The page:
Thekkady’s Streets

Although I thoroughly enjoy viewing street photography for its spontaneity, diversity, and ability to display the flow of life of any culture, I generally refrain from partaking due to a generally awkward disposition and inhibitions around strangers. Being unusually tall (to Indians) and quite white, I also get a lot of stares as it is, and waving a camera around at people certainly does not make me go unnoticed. However, in areas more frequented by ‘foreigners’ such as Thekkady, a tall Caucasian isn’t all that exciting, and many locals are in fact enthusiastic to have their pictures taken.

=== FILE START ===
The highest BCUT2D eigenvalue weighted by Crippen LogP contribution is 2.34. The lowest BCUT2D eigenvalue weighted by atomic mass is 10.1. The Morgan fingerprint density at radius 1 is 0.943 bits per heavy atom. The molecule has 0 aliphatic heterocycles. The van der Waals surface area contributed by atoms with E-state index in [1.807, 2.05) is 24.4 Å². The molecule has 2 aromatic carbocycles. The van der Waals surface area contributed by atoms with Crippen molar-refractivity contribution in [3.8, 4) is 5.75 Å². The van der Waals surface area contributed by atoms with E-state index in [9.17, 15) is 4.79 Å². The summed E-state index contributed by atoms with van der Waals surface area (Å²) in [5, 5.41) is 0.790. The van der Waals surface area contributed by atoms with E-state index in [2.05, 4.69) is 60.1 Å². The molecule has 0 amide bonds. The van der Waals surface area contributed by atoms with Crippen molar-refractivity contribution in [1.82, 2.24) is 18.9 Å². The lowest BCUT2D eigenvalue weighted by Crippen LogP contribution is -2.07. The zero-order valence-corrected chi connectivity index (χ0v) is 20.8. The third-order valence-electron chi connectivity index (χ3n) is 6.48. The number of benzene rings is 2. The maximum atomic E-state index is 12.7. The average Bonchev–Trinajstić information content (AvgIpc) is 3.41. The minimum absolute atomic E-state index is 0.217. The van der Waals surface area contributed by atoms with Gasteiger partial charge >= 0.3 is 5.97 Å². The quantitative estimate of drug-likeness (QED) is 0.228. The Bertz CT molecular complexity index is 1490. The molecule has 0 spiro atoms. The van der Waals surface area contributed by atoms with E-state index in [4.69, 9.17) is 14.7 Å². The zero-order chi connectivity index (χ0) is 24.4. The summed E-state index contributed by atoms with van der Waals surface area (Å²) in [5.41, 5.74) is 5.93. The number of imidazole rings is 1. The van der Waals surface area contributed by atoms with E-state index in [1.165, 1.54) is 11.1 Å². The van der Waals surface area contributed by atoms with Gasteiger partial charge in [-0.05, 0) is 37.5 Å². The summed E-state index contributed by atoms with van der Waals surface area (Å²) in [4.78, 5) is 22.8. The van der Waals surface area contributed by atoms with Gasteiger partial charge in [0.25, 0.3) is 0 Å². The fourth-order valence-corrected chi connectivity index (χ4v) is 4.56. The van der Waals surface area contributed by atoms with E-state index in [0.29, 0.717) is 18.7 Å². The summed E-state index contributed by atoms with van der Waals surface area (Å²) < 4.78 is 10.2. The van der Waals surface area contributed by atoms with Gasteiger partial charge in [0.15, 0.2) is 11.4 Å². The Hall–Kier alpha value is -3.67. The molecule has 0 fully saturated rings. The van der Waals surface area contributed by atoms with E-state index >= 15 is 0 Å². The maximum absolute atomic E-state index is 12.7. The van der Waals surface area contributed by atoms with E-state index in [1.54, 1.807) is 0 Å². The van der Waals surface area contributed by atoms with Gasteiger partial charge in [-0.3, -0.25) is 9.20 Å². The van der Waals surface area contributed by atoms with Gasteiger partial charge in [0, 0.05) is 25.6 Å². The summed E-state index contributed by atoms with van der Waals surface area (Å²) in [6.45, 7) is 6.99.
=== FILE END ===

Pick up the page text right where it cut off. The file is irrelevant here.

A telephoto lens would allow for a different type of photograph – one where the subject is entirely unaware that they are being observed (creepy, I know). When you wave a camera around in someone’s face they have a bad habit of inexplicably becoming tense and edgy. However, we make do with the tools we have, and sometimes we’re happy with the results.

Another benefit of my outing today was that it is pilgrimage season. Loud and smelly though they may be, they are highly photogenic, and when seen as photographic subjects, are as quintessentially Indian as they come.

And of course, it’s always encouraging when a subject is not only highly photogenic, but happy to have their picture taken.

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